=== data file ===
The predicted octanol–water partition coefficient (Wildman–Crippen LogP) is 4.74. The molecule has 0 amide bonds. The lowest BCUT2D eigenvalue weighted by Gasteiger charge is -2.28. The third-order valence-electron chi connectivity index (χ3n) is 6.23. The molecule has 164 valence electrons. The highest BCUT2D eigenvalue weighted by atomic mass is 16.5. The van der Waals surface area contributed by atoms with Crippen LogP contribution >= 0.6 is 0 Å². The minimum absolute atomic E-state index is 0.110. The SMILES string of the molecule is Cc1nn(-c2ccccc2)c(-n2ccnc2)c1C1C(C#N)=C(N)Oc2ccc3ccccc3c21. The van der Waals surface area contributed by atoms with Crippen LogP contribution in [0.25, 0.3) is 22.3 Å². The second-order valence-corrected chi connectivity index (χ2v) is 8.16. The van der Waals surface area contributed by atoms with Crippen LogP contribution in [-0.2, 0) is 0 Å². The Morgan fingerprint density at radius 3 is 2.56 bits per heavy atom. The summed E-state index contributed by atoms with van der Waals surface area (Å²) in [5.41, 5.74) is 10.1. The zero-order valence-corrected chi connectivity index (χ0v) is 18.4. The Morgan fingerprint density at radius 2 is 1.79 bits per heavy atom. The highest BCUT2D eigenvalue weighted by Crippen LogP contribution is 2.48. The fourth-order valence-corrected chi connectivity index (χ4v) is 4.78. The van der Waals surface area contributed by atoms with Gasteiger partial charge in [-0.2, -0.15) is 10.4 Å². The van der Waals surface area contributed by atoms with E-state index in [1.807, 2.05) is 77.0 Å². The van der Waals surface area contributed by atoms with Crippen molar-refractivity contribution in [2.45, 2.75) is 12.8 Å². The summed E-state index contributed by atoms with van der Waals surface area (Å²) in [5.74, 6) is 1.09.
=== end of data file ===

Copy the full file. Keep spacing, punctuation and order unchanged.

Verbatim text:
The predicted octanol–water partition coefficient (Wildman–Crippen LogP) is 4.74. The molecule has 0 amide bonds. The lowest BCUT2D eigenvalue weighted by Gasteiger charge is -2.28. The third-order valence-electron chi connectivity index (χ3n) is 6.23. The molecule has 164 valence electrons. The highest BCUT2D eigenvalue weighted by atomic mass is 16.5. The van der Waals surface area contributed by atoms with Crippen LogP contribution >= 0.6 is 0 Å². The minimum absolute atomic E-state index is 0.110. The SMILES string of the molecule is Cc1nn(-c2ccccc2)c(-n2ccnc2)c1C1C(C#N)=C(N)Oc2ccc3ccccc3c21. The van der Waals surface area contributed by atoms with Crippen LogP contribution in [0.25, 0.3) is 22.3 Å². The second-order valence-corrected chi connectivity index (χ2v) is 8.16. The van der Waals surface area contributed by atoms with Crippen LogP contribution in [-0.2, 0) is 0 Å². The Morgan fingerprint density at radius 3 is 2.56 bits per heavy atom. The summed E-state index contributed by atoms with van der Waals surface area (Å²) in [5.41, 5.74) is 10.1. The zero-order valence-corrected chi connectivity index (χ0v) is 18.4. The Morgan fingerprint density at radius 2 is 1.79 bits per heavy atom. The highest BCUT2D eigenvalue weighted by Crippen LogP contribution is 2.48. The fourth-order valence-corrected chi connectivity index (χ4v) is 4.78. The van der Waals surface area contributed by atoms with Gasteiger partial charge in [-0.2, -0.15) is 10.4 Å². The van der Waals surface area contributed by atoms with E-state index in [1.807, 2.05) is 77.0 Å². The van der Waals surface area contributed by atoms with Crippen molar-refractivity contribution in [2.45, 2.75) is 12.8 Å². The summed E-state index contributed by atoms with van der Waals surface area (Å²) in [5.74, 6) is 1.09.